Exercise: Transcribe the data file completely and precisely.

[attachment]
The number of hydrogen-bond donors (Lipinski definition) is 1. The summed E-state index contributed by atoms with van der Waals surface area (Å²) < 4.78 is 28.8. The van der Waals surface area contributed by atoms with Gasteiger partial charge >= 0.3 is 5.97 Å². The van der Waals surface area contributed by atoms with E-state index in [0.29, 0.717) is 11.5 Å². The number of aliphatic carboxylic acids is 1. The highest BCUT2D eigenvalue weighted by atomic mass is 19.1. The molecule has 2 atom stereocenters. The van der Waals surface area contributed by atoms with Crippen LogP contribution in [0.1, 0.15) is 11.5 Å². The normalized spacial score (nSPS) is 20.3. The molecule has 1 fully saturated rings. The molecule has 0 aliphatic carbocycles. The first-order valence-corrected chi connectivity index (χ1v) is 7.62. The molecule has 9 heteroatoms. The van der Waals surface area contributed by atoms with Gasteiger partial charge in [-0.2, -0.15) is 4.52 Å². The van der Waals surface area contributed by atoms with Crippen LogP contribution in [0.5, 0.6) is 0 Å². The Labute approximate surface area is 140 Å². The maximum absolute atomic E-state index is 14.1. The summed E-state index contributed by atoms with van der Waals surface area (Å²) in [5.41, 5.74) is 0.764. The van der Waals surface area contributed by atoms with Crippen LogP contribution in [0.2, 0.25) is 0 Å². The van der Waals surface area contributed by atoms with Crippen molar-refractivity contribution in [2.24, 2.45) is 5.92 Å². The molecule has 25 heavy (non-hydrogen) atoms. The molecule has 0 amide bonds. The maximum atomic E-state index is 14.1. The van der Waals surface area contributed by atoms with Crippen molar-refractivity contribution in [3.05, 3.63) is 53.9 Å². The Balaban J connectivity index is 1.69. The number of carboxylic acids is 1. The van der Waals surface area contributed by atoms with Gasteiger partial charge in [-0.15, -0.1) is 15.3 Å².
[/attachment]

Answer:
The number of hydrogen-bond donors (Lipinski definition) is 1. The summed E-state index contributed by atoms with van der Waals surface area (Å²) < 4.78 is 28.8. The van der Waals surface area contributed by atoms with Gasteiger partial charge >= 0.3 is 5.97 Å². The van der Waals surface area contributed by atoms with E-state index in [0.29, 0.717) is 11.5 Å². The number of aliphatic carboxylic acids is 1. The highest BCUT2D eigenvalue weighted by atomic mass is 19.1. The molecule has 2 atom stereocenters. The van der Waals surface area contributed by atoms with Crippen LogP contribution in [0.1, 0.15) is 11.5 Å². The normalized spacial score (nSPS) is 20.3. The molecule has 1 fully saturated rings. The molecule has 0 aliphatic carbocycles. The first-order valence-corrected chi connectivity index (χ1v) is 7.62. The molecule has 9 heteroatoms. The van der Waals surface area contributed by atoms with Gasteiger partial charge in [-0.2, -0.15) is 4.52 Å². The van der Waals surface area contributed by atoms with Crippen LogP contribution in [0.5, 0.6) is 0 Å². The Labute approximate surface area is 140 Å². The maximum absolute atomic E-state index is 14.1. The summed E-state index contributed by atoms with van der Waals surface area (Å²) in [5.41, 5.74) is 0.764. The van der Waals surface area contributed by atoms with Crippen LogP contribution in [0.2, 0.25) is 0 Å². The van der Waals surface area contributed by atoms with Crippen molar-refractivity contribution in [2.24, 2.45) is 5.92 Å². The molecule has 25 heavy (non-hydrogen) atoms. The molecule has 0 amide bonds. The maximum atomic E-state index is 14.1. The van der Waals surface area contributed by atoms with Crippen molar-refractivity contribution in [3.05, 3.63) is 53.9 Å². The Balaban J connectivity index is 1.69. The number of carboxylic acids is 1. The van der Waals surface area contributed by atoms with Gasteiger partial charge in [-0.15, -0.1) is 15.3 Å².